Yes, on Tuesday Grover was wading in the creek following our afternoon walk. It was 70 degrees with sunshine and a strong breeze from the west. I took full advantage and took the camera along with me. But, it being January, I knew this would not be around long and as I write this on Thursday I am looking out the window at a snow flurry adding to the light snow cover on the ground.
I was reading a post on a forum on Ravelry.com yesterday and the writer was worrying about wishing the days away with waiting for upcoming events. I have come to the point in my life where I believe that sometimes the greatest joys are having things to look forward to. I love the
anticipation often as much as I like the event itself. I think life would indeed be less pleasurable without something in the future to think about.
So today, I am looking forward to several things. The first being the start of maple syrup season which it seems will coincide with the second, my trip to Florida. And following those 2 events, SPRING will be here. That's enough to anticipate for now. I will move on to new things once those are in the past.
I try to be mostly postive on this blog and not write of some of the down sides of raising animals on a farm, but often things happen. This past fall we lost 2 crias, 1 was premature and hypothermic and the other was a breech birth, fully assisted by me. And of course we have lost our old friend Apache as well. Last week, we lost one of our fall crias, the only male, to what I can only surmise was a parasite called meningeal worm. I have written in the past that we use an injectable wormer on a monthly basis to keep this parasite from killing our alpacas. We have had alpacas for 14 years now and this is my first loss to this worm. The alpaca is not a natural host to this worm, the whitetail deer is. When it gets into the alpaca, it travels into the spinal meninges and causes inflamation and paralysis. I usually start crias on the wormer at about 1 month of age and that was the case with this cria. He had a dose in November and I will admit I was a week late with my worming in December. No other animals are symptomatic. I can only guess that because he was small and my dose was late in December, the worms were able to gain a hold and do major damage. He was able to get up onto his front knees, but his rear was totally paralyzed. We kept him and his mom in a stall for several days, but he regained no use of his back end. He was eating and was bright and alert, but was sitting in his own filth and after 4 days we made the decision to put him down. As it happened, the herd was once again due for their worming injections, so despite the fact that it was only 8 degrees Saturday morning, I took off my gloves in the barns and wormed everyone right on time. Hopefully this will be our first and last experience with this worm.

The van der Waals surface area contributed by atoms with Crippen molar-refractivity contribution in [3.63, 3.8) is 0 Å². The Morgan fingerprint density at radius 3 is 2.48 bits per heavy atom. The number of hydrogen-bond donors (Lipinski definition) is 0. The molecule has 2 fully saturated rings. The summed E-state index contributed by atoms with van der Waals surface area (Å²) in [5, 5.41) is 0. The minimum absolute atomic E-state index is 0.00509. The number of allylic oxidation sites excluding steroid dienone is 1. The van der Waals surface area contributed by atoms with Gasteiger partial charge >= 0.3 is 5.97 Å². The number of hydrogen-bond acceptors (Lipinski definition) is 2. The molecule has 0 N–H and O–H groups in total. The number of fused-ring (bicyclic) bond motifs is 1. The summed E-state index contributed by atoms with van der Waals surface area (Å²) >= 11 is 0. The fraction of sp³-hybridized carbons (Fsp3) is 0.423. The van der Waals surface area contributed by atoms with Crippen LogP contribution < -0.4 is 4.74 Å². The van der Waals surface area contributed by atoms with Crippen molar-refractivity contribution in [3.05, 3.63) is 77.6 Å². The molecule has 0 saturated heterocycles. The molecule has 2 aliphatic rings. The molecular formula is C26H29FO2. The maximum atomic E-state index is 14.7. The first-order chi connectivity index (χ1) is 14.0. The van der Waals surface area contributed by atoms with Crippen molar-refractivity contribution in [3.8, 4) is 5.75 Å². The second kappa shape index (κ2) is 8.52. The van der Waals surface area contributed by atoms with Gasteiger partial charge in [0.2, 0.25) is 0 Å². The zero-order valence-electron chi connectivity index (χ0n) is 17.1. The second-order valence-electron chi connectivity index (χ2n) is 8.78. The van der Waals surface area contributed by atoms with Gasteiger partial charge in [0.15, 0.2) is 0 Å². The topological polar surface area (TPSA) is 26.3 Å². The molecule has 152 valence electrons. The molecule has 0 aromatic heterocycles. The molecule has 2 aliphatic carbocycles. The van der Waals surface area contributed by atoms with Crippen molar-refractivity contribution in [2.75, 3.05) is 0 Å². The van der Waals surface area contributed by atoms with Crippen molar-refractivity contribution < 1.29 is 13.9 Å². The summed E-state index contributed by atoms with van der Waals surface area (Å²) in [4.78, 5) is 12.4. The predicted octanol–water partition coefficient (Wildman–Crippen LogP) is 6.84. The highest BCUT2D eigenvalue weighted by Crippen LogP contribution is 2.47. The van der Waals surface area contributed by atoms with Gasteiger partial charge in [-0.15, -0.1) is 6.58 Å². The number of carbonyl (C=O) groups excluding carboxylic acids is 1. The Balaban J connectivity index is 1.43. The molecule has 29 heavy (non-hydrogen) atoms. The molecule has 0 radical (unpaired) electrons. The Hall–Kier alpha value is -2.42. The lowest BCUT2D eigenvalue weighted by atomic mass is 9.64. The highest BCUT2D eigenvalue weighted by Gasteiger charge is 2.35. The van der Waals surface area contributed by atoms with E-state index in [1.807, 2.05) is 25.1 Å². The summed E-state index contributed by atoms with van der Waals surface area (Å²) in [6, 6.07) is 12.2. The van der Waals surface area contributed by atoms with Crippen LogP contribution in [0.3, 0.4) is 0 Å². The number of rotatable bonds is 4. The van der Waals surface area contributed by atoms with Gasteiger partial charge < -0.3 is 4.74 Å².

Grover is doing SO well with the chickens. He will walk among them off leash and do his best to ignore them. If he thinks about giving chase, Elvis the rooster puts him straight in no time. The chickens really enjoyed the warm sunny day also. They were all over the yard, scratching and looking for any bug or worm that might show its head. We are getting up to 6 eggs a day now.
The bees also took advantage of the sunshine and warm weather. Both hives were very active which is a great sign. This Saturday I plan to attend a Honeybee Expo in Parkersburg,WV all day. I am looking forward to it. I signed up for 4 seminars. I still have so much to learn!
Here are 2 of the barn cats, Cami and Thomas. I am sure they got outside when it was warm and sunny as well, but they are careful to stay inside while Rowdy is out and about. He loves a good cat chase.
I finished spinning my gradient yarn for the Spin-Along on Ravlery. I absolutely love how it came out! I got about 570 yards (pre-washing) from 4 oz of roving. That is a nice fine yarn and I have no idea what it will become yet.
Here it is drying by the fire. Once it is wet, the wool plumps up and becomes "lofty" so I am sure it loses some length in the process. Aren't those colors incredible? This was dyed by Kimber Baldwin of Fiber Optic yarns. She is the dyer who taught the class I took at the Great Lakes Fiber Show back in May. I can recommend her products!
I also finished knitting the Ice Queen lace cowl for a friend of mine. Please pardon the photo. I can't for the life of me take a decent photo of myself. I don't know how people do it!
The cowl is black alpaca/silk blend and there are red and purple glass seed beads throughout. I have a red one of these I made for myself and my friend asked me to make her one. The beading is a lot of work!
Below is another photo. Black is so hard to photograph.
I still have a shawl and some just-started socks on the needles, but I plan to start a quick better-late-than-never birthday gift for older son Ian, whose birthday was last week. Also hoping to get my loom warped soon.